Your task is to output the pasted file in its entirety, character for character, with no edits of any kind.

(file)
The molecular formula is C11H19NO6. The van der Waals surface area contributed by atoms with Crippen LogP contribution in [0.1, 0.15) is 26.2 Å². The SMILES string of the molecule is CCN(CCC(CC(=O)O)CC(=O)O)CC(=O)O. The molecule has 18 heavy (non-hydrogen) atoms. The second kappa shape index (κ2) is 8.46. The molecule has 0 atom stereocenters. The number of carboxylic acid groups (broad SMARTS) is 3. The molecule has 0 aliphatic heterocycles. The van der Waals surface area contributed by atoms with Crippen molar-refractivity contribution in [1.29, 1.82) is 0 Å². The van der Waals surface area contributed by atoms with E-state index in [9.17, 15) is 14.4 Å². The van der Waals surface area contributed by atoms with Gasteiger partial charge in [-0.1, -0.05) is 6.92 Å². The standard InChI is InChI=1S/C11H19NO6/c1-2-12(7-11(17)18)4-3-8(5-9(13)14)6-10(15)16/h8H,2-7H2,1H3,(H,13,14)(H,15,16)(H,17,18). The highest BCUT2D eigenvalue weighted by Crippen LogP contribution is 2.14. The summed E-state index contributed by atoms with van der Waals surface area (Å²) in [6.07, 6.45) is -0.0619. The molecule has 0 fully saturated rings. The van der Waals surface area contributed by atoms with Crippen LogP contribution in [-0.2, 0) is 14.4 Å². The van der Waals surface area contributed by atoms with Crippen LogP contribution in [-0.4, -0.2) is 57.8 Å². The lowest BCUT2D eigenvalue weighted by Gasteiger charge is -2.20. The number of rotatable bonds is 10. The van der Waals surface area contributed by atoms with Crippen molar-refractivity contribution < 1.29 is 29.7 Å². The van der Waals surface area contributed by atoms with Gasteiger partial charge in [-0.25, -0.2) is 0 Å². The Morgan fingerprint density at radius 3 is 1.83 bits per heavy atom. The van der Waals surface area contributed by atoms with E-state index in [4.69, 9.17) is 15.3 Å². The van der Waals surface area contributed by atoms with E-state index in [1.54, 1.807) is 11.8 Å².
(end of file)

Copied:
The molecular formula is C11H19NO6. The van der Waals surface area contributed by atoms with Crippen LogP contribution in [0.1, 0.15) is 26.2 Å². The SMILES string of the molecule is CCN(CCC(CC(=O)O)CC(=O)O)CC(=O)O. The molecule has 18 heavy (non-hydrogen) atoms. The second kappa shape index (κ2) is 8.46. The molecule has 0 atom stereocenters. The number of carboxylic acid groups (broad SMARTS) is 3. The molecule has 0 aliphatic heterocycles. The van der Waals surface area contributed by atoms with Crippen molar-refractivity contribution in [1.29, 1.82) is 0 Å². The van der Waals surface area contributed by atoms with E-state index in [9.17, 15) is 14.4 Å². The van der Waals surface area contributed by atoms with Gasteiger partial charge in [-0.1, -0.05) is 6.92 Å². The standard InChI is InChI=1S/C11H19NO6/c1-2-12(7-11(17)18)4-3-8(5-9(13)14)6-10(15)16/h8H,2-7H2,1H3,(H,13,14)(H,15,16)(H,17,18). The highest BCUT2D eigenvalue weighted by Crippen LogP contribution is 2.14. The summed E-state index contributed by atoms with van der Waals surface area (Å²) in [6.07, 6.45) is -0.0619. The molecule has 0 fully saturated rings. The van der Waals surface area contributed by atoms with Crippen LogP contribution in [-0.2, 0) is 14.4 Å². The van der Waals surface area contributed by atoms with Crippen LogP contribution in [-0.4, -0.2) is 57.8 Å². The lowest BCUT2D eigenvalue weighted by Gasteiger charge is -2.20. The number of rotatable bonds is 10. The van der Waals surface area contributed by atoms with Crippen molar-refractivity contribution < 1.29 is 29.7 Å². The van der Waals surface area contributed by atoms with Gasteiger partial charge in [-0.25, -0.2) is 0 Å². The Morgan fingerprint density at radius 3 is 1.83 bits per heavy atom. The van der Waals surface area contributed by atoms with E-state index in [4.69, 9.17) is 15.3 Å². The van der Waals surface area contributed by atoms with E-state index in [1.54, 1.807) is 11.8 Å².